NPR radio piece by reporter Angela Evancie set the literary and academic world on fire on April 20, 2013 when it reviewed two important cli-fi novels, Odds Against Tomorrow by Nat Rich and Flight Behaviour by Barbara Kingsolver.

So get ready for this new piece coming soon from the UK, which will be online shortly as in international link, with tweets from all over picking the news article up and sending around the world.

As readers of this blog know, literature is always a comment on the times in which we live regardless of the period in which it is set. This is potentially politically, economically, socially or now - environmentally. A growing subset within fiction --
cli-fi -- is taking on what is the greatest threat of our age: man-made global warming.

This expanding canon of climate fiction is seemingly genre-less, and does not adhere to concepts of high or low brow fiction. Cli-fi encompasses work from literary giants like Margaret Atwood through to Ian McEwan, authors who have produced extraordinary works with a great deal of vitriol about our continued abuse and mistreatment of the planet and our insatiable, unsustainable gluttony of its resources. And it's even got an abbreviation: ''cli-fi.''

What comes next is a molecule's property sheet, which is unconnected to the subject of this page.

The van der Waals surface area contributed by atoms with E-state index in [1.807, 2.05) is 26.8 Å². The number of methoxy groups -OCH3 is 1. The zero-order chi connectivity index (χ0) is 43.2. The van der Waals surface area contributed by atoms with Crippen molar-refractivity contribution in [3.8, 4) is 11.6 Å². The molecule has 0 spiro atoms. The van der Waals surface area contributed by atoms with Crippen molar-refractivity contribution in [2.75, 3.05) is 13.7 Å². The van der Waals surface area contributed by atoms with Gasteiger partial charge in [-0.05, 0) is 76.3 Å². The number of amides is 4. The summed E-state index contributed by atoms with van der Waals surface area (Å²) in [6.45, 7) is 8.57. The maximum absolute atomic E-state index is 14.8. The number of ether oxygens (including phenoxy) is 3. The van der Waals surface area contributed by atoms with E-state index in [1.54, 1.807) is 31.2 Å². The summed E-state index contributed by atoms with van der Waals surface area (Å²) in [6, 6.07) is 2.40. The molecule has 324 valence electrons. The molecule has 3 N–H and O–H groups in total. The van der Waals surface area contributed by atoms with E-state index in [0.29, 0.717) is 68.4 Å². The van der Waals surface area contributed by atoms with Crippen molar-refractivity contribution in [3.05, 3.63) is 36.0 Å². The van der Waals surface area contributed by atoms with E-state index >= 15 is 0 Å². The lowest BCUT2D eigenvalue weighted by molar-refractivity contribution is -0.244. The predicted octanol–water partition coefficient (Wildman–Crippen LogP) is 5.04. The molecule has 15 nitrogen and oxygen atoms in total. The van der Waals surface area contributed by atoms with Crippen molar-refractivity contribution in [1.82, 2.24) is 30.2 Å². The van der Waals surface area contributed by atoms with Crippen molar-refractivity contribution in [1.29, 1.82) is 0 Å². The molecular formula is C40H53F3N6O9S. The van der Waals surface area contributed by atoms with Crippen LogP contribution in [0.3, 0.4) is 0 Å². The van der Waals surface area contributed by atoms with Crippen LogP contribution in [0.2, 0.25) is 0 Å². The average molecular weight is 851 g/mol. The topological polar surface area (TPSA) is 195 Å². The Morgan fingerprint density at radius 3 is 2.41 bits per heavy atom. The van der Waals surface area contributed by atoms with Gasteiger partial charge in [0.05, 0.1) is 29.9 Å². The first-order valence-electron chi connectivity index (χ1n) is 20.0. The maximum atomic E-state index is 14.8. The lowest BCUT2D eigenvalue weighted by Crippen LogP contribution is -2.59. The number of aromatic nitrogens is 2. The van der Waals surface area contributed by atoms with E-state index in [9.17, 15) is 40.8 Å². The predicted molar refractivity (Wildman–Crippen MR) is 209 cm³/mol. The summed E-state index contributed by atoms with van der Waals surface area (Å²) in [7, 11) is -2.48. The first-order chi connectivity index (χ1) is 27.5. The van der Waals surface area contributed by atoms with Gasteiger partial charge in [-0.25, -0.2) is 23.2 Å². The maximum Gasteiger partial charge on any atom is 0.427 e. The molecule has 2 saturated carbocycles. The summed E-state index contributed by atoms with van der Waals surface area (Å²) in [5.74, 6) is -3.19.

In our glib, 24-hour-news-cycle FAKE NEWS world, the unrestrained drip of an iceberg in the Arctic or the slow encroachment of water onto the land of southern hemisphere islands, debated in lengthy terms by austere scientists at dry conferences, doesn't strike us with the immediacy and urgency that it deserves. Perhaps that's where the responsibility of true challenge to an uninformed and inactive audience has fallen, as it always has, to the arts.

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Cli-fi has expanded in popularity in recent years but has roots in themes explored in fiction for decades. Jules Verne explored climate change and sudden atmospheric temperature drops at the end of the nineteenth century in The Purchase of the North Pole. JG Ballard created early climate dystopia with The Wind From Nowhere (1961) with themes of man-made effects on the atmosphere evident in the majority of his works. Most recently, Margaret Atwood's MaddAddam trilogy has considered the outcomes of continuing environmental breakdowns alongside questions about societal collapse and gender relations, tying the threads of social equality into a wider tapestry which demands attention. There are now ''climate change literature'' classes in universities as geographically diverse as Cambridge to Oregon.